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Che Guevara, the great "Stalinist"

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Defected to the U.S.S.R.: 06 Jul 2009, 10:14
Komsomol
Post 11 Mar 2010, 06:31
onelineonebullet
Last edited by Misuzu on 14 Mar 2010, 04:02, edited 1 time in total.
Reason: I'm getting the feeling lately Radical doesn't like Trotsky.
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Defected to the U.S.S.R.: 07 Aug 2009, 17:53
Pioneer
Post 11 Mar 2010, 06:49
Quote:
I'm getting the feeling lately Radical doesn't like Trotsky.


Of course I don't like Trotsky. He called for a coup de-dat in the Soviet Union, a Revolution and compared the Soviet Union to Fascism, amongst MANY other things.


Quote:
Brilliant!' cried Hitler, waving Trotsky's 'My Life' at his followers. I have learned a great deal and so can you!
('Great Conspiracy').

Quote:
Adolf Hitler read Trotsky's autobiography as soon as it was published. Hitler's biographer, Konrad Heiden, tells in 'Der Fuehrer' how the Nazi leader surprised a circle of his friends in 1930 by bursting into rapturous praise of Trotsky's book


Quote:
The wretched squabbling systematically provoked by Lenin, that old hand at the game, that professional exploiter of all that is backward in the Russian labour movement, seems like a senseless obsession.... The entire edifice of Leninism Is built on lies and falsification and bears within itself the poisonous elements of its own decay.
(Letter to Chkeidze 1913)
“We are advocates of the abolition of war, we do not want war; but war can only be abolished through war, and in order to get rid of the gun it is necessary to take up the gun.” - Mao Tse Tung
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Defected to the U.S.S.R.: 06 Jul 2009, 10:14
Komsomol
Post 11 Mar 2010, 07:03
Radical, that was my attempt at bad humor. On a more serious note, I think your criticism of Trotsky for criticizing is hypocritical. Also, Stalin and the Russian Revolution was a failure(in that the socialist state went back to capitalism) so we can drop the facade that Stalin was the ideal Communist.

Regarding Che, it is true he made some favorable comments about Stalin. But look at the context of the time. Many of Stalin's mistakes and questionable activities were not that well known. Stalin was still regarded as being a "Churchill" like figure against Capitalism. So Che's admiration for the man was inevitable. But to suggest that makes him a Stalinist is ridiculous. In fact Che became disenfranchised with Russia as he progressed.
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Defected to the U.S.S.R.: 13 Feb 2008, 15:25
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Politburo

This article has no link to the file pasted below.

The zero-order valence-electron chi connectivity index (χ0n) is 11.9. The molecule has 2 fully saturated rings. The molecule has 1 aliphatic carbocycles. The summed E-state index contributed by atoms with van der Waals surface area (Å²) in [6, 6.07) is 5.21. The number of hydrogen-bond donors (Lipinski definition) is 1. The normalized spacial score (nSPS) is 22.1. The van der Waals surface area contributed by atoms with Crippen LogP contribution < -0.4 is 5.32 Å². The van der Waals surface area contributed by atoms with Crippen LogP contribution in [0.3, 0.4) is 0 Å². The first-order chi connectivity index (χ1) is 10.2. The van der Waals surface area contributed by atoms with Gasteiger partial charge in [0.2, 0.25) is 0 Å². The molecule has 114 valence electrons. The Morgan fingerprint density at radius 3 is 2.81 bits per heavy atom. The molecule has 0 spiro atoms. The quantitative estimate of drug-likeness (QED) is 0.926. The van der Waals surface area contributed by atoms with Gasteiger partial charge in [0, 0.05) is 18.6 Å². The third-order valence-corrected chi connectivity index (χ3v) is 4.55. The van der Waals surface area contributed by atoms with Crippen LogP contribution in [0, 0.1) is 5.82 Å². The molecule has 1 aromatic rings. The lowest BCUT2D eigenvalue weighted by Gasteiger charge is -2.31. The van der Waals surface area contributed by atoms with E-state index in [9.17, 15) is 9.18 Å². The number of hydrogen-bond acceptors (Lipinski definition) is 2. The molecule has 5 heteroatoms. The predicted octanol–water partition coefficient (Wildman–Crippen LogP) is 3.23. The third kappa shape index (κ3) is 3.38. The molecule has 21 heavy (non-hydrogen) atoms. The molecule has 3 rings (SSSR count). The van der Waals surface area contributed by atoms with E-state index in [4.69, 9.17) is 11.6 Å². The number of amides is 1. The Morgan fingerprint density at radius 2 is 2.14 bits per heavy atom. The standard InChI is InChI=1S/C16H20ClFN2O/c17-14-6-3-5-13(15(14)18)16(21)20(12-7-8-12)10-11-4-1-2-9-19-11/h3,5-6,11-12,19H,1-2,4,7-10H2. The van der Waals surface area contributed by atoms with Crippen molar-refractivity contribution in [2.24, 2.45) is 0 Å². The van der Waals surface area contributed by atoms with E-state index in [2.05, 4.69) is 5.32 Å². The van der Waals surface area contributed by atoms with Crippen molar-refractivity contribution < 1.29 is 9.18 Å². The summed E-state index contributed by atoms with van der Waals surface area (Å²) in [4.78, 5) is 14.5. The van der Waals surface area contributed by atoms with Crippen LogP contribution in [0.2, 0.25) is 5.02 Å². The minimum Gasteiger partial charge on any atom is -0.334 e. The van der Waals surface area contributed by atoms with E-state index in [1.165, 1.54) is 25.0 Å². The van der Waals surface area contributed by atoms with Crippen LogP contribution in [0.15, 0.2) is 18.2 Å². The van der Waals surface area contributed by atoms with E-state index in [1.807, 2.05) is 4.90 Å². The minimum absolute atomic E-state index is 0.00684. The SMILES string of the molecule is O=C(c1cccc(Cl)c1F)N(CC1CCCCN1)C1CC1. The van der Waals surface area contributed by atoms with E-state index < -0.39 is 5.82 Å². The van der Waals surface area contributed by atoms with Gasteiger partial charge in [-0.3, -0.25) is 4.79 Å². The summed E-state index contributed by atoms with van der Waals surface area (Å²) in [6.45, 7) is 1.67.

Post 11 Mar 2010, 07:06
Your view is incredibily simplistic Red_Bull. The Soviet Union was hugely successful until long after Stalin died. He didn't put the Soviet Union onto the course of collapse, Gorbachev did. I believe the USSR was viable and the problems salvagable right up until 1987.

It's wrong to say Stalin was the ideal Communist, but only because such a thing doesn't and cannot exist. Everyone is fallible and can make mistakes. The damage from the ones Stalin made could have been repaired, but later leaders (like Khrushchev) reacted inappropriately.
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Defected to the U.S.S.R.: 10 Sep 2006, 22:05
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Philosophized
Post 11 Mar 2010, 07:16
Radical wrote:
Of course I don't like Trotsky. He called for a coup de-dat in the Soviet Union, a Revolution and compared the Soviet Union to Fascism, amongst MANY other things.


Bullshit. Trotsky never once claimed the USSR was fascist and consistently placed its continued existance over a political revolution against Stalinism. Have you ever read anything written by Trotsky or do you just take other people's word on him?


Quote:
Brilliant!' cried Hitler, waving Trotsky's 'My Life' at his followers. I have learned a great deal and so can you!
('Great Conspiracy').

http://www.marxists.org/archive/hansen/ ... rameup.htm

Fellow Comrade wrote:
The Sviet Union was hugely successful until long after Stalin died. He didn't put the Soviet Union onto the course of collapse, Gorbachev did. I believe the USSR was viable and the problems salvagable right up until 1987.


I agree with the latter. However the for er makes me lol since it's pretty much the same as the anti-stalin argument.
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Defected to the U.S.S.R.: 06 Jul 2009, 10:14
Komsomol
Post 11 Mar 2010, 07:33
Fellow Comrade, it's my fault for not going into more detail. What I was trying to convey was that Stalinism as the ideal form of communism is preposterous, in my opinion. No one's trying to discredit the Russian Revolution. But bottom line it resulted in failure. The failure of Stalinism was predicted by the genuine Marxists, those that were fortunate enough to not be killed by Stalin. As Trotsky said “a planned nationalized economy needs democracy like the human body needs oxygen.”

The Soviet Union was not really communist and had instead degenerated into a bureaucratic thermidorian state, under the control of an elite caste in no way connected to the needs or aspirations of the working class. Let's not play the game where for every good thing you have about Stalin I throw a bad one at you.
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Defected to the U.S.S.R.: 03 Mar 2008, 02:36
Komsomol
Post 11 Mar 2010, 09:42
Quote:
Sorry but it was Lenin and Stalin that wanted the 1.2 million Kulaks executed. Trotsky opposed this